By now, most people know about the opioid epidemic. Most of the coverage, however, focuses on prescription drugs like oxycodone, hydrocodone, and fentanyl. These are not the only opioids that people abuse. In fact, tramadol abuse is also a growing problem.
What is Tramadol?
Specifically, tramadol is a synthetic opioid. In other words, it’s a man-made drug that produces similar effects to morphine. When used properly, it works as a painkiller.
It’s less powerful than other opioids and was considered a less addictive alternative. Over time, however, it became clear that it’s addictive for those with a tendency for opioid addiction.
Recognizing Tramadol Abuse and Addiction
Tramadol abuse occurs when someone uses the drug in ways other than a prescription. Tramadol is often taken in higher doses. However, some people also combine it with other drugs. Abuse can also happen if someone keeps taking the drug beyond the length of their prescription.
Tramadol addiction happens when your body becomes dependent on it. Therefore, when you stop, you face withdrawal symptoms. Tramadol addiction and withdrawal are very serious and even dangerous. Therefore, seek medical attention if you start experiencing withdrawal.
Effects of Tramadol
In normal doses, Tramadol works as a painkiller. Unlike other opioids, it also blocks the reuptake of serotonin. In fact, this is the same way that some antidepressants work. It can also act as a mild mood booster. In higher doses, it creates a euphoric feeling.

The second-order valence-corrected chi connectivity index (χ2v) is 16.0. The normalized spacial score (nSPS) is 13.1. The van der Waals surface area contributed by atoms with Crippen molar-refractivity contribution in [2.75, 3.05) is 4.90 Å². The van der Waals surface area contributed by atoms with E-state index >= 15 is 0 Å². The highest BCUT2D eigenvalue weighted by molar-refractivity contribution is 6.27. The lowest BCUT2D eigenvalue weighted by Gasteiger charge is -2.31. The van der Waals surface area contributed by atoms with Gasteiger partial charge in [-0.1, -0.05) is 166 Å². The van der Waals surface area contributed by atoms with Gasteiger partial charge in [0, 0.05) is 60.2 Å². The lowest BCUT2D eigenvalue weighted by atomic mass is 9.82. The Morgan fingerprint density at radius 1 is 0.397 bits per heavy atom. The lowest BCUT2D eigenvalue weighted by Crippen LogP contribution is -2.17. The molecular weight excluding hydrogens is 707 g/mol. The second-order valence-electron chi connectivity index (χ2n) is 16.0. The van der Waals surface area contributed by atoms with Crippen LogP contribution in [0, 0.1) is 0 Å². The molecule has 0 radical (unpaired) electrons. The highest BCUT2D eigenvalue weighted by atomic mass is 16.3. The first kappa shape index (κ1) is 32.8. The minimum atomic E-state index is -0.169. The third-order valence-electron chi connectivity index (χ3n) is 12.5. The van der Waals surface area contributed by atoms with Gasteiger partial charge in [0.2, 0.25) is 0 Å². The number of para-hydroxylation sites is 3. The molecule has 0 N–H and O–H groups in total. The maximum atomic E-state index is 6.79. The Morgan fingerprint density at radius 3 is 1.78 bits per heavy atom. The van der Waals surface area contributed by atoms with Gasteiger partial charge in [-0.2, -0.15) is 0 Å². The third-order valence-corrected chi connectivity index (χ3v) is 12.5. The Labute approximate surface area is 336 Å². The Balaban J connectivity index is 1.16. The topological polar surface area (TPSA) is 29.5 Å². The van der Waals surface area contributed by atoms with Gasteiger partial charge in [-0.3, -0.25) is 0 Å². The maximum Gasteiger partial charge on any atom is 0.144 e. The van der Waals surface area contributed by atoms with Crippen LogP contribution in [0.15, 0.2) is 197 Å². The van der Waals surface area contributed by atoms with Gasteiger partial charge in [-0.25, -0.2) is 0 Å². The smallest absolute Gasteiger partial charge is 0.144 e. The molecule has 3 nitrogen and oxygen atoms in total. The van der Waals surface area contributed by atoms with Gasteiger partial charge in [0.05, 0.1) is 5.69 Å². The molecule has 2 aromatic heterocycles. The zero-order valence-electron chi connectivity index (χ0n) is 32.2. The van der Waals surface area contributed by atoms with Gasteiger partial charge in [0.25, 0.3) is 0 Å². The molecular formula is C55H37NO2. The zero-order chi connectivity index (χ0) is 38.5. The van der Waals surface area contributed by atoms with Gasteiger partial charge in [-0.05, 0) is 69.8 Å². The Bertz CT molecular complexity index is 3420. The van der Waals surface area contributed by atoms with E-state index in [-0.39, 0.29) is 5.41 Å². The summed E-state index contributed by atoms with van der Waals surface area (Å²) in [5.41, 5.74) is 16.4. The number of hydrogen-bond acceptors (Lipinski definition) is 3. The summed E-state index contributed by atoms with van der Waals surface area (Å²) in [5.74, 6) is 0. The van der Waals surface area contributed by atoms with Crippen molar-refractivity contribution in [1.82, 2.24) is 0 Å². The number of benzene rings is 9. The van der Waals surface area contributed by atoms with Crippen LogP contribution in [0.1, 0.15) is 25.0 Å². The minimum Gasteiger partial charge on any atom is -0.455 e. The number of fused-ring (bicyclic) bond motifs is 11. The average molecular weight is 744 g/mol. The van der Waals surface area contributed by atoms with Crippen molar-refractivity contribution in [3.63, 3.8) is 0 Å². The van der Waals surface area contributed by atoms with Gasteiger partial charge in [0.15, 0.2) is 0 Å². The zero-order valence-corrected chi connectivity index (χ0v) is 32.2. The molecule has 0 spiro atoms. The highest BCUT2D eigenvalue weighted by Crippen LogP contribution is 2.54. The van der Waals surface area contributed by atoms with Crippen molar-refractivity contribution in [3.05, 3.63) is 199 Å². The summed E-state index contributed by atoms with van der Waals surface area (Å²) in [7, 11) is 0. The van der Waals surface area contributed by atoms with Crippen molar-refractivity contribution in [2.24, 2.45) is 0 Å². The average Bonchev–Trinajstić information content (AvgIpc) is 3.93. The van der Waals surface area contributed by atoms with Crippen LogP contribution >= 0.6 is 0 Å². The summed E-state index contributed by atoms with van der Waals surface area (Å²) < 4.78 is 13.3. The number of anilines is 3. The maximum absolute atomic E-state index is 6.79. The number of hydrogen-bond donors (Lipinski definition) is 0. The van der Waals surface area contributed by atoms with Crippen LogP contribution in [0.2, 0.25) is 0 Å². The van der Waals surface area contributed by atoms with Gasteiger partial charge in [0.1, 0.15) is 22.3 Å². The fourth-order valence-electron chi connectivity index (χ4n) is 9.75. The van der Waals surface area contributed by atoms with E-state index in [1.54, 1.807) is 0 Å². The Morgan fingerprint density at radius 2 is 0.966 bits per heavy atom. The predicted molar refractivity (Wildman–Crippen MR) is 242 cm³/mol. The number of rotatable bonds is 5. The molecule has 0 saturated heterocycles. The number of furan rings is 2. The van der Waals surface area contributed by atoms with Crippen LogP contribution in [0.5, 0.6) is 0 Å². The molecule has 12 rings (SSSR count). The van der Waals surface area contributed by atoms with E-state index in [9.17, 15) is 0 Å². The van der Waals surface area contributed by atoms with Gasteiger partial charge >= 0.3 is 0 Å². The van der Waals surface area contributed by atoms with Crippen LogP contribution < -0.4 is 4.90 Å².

For example, tramadol abuse also has a number of side effects, including:
- Slurred speech
- Reduced appetite
Tramadol abuse also increases your risk for Serotonin Syndrome. Specifically, serotonin is a neurotransmitter that helps maintain your mood, among other things. Serotonin Syndrome happens when there is too much serotonin in your brain. In addition, this often happens because someone takes too much of a drug or several drugs that prevent your brain from absorbing serotonin.
Symptoms of Serotonin Syndrome include tremors, confusion, agitation, and sweating. In severe cases, the symptoms can include very fast heart rate, hallucinations, and coma.
Tramadol withdrawal resembles other opioid painkiller withdrawal symptoms. For example, you’ll feel ill, like you caught the flu, along with anxiety, trouble sleeping, and high blood pressure. As time passes, the symptoms will transition into severe cravings, depression, vomiting, and cramps. Specifically, physical withdrawal usually peaks in a few days, but it can last up to a week.
Treatment for Tramadol Abuse
Since opioid withdrawal poses some medical risks, the best first step is a detox clinic. As a result, the clinic can provide medications that ease the worst symptoms. In the event of a medical emergency, you get help immediately. The typical stay in detox takes about seven days.
After detox, your next step is a rehab program. For Tramadol addiction, a residential program is the standard approach. You can step away from your life for a little while, which lets you escape daily temptation. Moreover, you get access to more treatment options. You also get help fast in a crisis, since there are always staff members around.
For example, some of the treatments you might receive include:
Tramadol Treatment At Crest View Recovery Center
Crest View Recovery Center is an addiction facility near Asheville, NC. We provide a residential addiction treatment program for opioid addiction. We also use a comprehensive wellness program that supports our treatment efforts.
Tramadol addiction can have devastating effects. However, with help from a rehab program, you can start putting your life back together. Call CVRC at 866-327-2505 and let us help you start your recovery.